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    I'll also side with the 36, If weight is a concern also consider the non Tallas 36 Float. I'm running it on my Intense Tracer and is awesome. I don't feel the need for a Talas. In the 5.5 travel mode on the tracer I don't feel a need to steepen the head angle anymore for climbing or single track and in the 6" travel it's more then slack enough for descending anything short of a WC DH course. So I figured the Talas would become redundant in my case

  22. #22
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    Quote Originally Posted by altezza2k2
    how is the 36 vanilla going to do on 13 mile technical XC loops?
    Better than that TALAS, I just did 50+ miles on mine the other day. It weighs just about the same, so that's not an issue. Most 6" bikes like the Enduro are designed around a 6" fork, and if you ask me most ride better in the 6" setting. Most people who are in love with their TALAS have either never ridden a Vanilla or are on bikes that are desinged around shorter forks, so they can drop the travel to 4 or 5 inch and still have a beefy fork that doesn't rake out their bike.
    "Listen here you beautiful *****, I'm about to **** you up with some truth"

  23. #23
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    Quote Originally Posted by altezza2k2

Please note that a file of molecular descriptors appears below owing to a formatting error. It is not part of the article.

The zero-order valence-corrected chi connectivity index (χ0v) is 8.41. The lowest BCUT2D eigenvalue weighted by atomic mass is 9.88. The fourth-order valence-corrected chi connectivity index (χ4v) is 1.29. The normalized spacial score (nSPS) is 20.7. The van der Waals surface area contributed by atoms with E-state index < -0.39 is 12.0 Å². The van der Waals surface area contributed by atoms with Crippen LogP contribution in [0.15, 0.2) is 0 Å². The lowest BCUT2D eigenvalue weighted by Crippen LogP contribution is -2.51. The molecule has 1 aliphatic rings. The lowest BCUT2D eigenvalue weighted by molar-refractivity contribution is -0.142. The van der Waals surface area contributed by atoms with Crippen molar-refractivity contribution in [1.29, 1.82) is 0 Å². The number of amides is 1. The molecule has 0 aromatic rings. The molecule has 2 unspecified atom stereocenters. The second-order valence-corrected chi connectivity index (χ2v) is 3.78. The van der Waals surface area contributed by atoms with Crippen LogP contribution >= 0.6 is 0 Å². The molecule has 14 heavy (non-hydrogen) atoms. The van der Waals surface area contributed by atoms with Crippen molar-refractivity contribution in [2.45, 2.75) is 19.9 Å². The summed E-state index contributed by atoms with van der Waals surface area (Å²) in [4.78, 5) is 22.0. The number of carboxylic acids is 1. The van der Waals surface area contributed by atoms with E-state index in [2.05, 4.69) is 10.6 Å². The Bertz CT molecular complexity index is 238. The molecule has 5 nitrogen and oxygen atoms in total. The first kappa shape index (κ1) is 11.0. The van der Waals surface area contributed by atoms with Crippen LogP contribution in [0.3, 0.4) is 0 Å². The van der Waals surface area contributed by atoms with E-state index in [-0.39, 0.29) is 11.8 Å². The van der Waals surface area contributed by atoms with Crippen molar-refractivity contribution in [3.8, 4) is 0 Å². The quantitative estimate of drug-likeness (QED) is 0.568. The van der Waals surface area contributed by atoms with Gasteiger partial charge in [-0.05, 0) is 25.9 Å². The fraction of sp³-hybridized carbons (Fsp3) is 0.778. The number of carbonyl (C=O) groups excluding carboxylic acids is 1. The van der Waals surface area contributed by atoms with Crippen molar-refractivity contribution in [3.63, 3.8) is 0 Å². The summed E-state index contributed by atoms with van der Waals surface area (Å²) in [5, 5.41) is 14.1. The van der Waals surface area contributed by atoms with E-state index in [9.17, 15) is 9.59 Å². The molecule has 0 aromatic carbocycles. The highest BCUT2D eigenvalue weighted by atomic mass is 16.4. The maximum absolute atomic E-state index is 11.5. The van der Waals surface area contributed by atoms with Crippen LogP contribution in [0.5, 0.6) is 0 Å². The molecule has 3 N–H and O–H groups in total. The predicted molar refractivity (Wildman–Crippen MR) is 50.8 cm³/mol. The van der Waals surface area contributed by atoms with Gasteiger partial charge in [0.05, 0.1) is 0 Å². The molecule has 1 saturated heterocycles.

how is the 36 vanilla going to do on 13 mile technical XC loops?
    The more relevant question is "how are you going to do on a 13 mile technical XC loop?"

    There's not that much to it, and it's not like the fork is a handicap. I've done 30 milers, or shorter, ridiculously technical riding with painful climbs. It's not like the fork will hold you back if you're able to do it in the first place.

    13 miles isn't really that much.

  24. #24
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    if you were set on a 150mm fork to match the back or if you want the lighter weight, you could look at dt swiss, there 150mm fork is super light and super stiff and comparable in price to the fox (ie expensive)

  25. #25
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    What about the a2c compared to the Fox? Do the tires touch the crown on full compression?